Kerry Emanuel is an atmospheric scientist at the Massachusetts Institute of Technology in Cambridge. Late last year, he used computer models of hurricanes to estimate how often Harvey-like rainfalls have deluged the Houston area. Then, he used the same computer programs to look into the future. And his results aren’t encouraging for the folks in Texas, where Harvey’s flooding displaced thousands of residents.
Emanuel started by creating thousands of cyber-storms. If one of the storms in these computer simulations passed within 300 kilometers (190 miles) of Houston and had winds higher than 74 kilometers (46 miles) per hour, he made an estimate of how much rain it would have dumped. If conditions were always like those in the late 20th century, he found, Houston likely would see storms dump 50 centimeters (20 inches) or more only once every 2,000 years.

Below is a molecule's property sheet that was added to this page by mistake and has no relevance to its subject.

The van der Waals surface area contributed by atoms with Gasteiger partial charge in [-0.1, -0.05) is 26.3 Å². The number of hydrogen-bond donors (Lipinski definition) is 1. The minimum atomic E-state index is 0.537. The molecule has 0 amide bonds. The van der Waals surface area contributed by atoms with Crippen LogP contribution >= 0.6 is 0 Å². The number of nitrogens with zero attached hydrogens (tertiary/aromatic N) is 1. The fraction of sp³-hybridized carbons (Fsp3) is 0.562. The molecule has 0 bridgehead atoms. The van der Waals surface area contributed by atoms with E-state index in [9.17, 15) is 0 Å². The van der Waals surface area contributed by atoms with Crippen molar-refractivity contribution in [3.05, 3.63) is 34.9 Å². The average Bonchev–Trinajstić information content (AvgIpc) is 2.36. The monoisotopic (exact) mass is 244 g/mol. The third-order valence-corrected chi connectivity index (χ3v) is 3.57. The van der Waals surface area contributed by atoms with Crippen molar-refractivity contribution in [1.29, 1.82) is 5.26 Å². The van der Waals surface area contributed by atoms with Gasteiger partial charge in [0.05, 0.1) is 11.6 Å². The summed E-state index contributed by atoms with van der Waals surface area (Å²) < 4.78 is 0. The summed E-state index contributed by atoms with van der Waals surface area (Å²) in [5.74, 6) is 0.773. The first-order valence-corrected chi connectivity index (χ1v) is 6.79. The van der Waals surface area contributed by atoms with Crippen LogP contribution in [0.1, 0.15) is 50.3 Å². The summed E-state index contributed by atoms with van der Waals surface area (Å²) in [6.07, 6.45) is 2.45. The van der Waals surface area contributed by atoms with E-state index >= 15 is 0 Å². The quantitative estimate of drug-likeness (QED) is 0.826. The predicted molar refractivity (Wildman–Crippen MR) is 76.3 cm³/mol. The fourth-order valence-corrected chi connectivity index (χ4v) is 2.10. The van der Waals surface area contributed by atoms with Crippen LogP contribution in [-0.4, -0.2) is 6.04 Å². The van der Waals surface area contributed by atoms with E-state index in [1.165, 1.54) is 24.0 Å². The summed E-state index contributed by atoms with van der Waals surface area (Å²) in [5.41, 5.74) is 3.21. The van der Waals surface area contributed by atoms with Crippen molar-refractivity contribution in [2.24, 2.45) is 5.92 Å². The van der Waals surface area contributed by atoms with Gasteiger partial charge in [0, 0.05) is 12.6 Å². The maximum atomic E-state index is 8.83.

Then, he ran the same simulations again. Now he used climate conditions expected to occur between 2081 and 2100. Greenhouse-gas levels might be a lot higher during those years. And during this period, the Houston area might experience major deluges once a century, not once every two millennia. Emanuel reported his findings November 13, 2017 in the Proceedings of the National Academy of Sciences.